The first time I walked into a theater rehearsal, I was 13. It was our well-regarded community theater group and I happened to be walking the room where blocking for Bell, Book and Candle was going on. I watched from the doorway until someone looked my way. I asked if they needed help and they put me to work–I held the cat who played Pyewacket when it wasn’t onstage. No questions, no barriers. Right away, I was a peer, the same as the adults in the room. I was included in the banter and the teasing which are the main method of communication of any group of theater people. By the end of the day, I was drafted to work backstage. “These are my people,” I thought, “I’m home.”
My first day of college, in a place I knew not one person, I went straight to the theater and walked in, already home among strangers. I worked the box office that night. Anywhere I go, I can walk into a theater and be right at home.
Any hobby or activity can create that home. The world is a busy, incredibly complicated place. Having a passion organizes the crazy mass of information coming at us every day. It makes the world make sense. If you collect thimbles then everything in the world can suddenly be divided into two categories: thimbles and not-thimbles. You go into an antique shop full of thousands of items, but the shop isn’t overwhelming, since only one thing interests you. The rest of the stuff becomes mere background. When you choose vacation spots, thimbles arrange the trip for you: you go where there will be a lot of places to see thimbles, or even to a Thimble-lovers convention.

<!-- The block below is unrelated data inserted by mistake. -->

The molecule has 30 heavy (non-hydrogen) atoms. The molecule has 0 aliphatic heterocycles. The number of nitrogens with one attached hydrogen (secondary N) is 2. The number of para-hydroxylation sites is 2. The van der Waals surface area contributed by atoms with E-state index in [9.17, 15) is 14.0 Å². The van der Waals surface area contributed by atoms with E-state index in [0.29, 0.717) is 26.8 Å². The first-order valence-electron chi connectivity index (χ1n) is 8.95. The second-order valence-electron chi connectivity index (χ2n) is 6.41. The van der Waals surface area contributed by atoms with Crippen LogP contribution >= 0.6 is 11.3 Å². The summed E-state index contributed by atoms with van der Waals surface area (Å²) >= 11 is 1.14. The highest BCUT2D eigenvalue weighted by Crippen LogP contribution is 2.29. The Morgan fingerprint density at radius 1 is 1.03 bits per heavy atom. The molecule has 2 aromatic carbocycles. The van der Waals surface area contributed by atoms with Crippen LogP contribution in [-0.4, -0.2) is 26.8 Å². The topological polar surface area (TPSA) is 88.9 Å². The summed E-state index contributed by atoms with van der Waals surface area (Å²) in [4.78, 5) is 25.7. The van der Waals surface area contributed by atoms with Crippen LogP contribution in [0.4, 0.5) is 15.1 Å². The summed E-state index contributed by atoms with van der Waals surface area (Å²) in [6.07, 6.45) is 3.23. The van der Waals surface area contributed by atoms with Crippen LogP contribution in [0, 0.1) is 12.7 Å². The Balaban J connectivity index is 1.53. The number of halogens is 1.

When you meet another thimble-lover, you will already be talking the same language, whether you are aware of it or not. You are both living in the unique universe divided into thimbles and non-thimbles. You see the world the same way.
You can have more than one passion, of course. My love of Doctor Who means I can share that world with a writer I just met and we can geek out over dinner for an hour, with lots of laughing. I also share it with my friend H’s eight-year-old son. We have many intense discussions as well, even if some of them are about the correct way to pronounce “dalek.”
I think I feel at home at the rink for the same reason. I can say that all the people I meet there are really nice, but that’s not it–even though they are. We meet in “Roller Skating World” because everyone there is taking the time to drive to place where they pay to engage in a sport which almost no one else knows or cares about. We all meet in the same place, the place where strapping on skates and rolling around a rink is what it’s all about.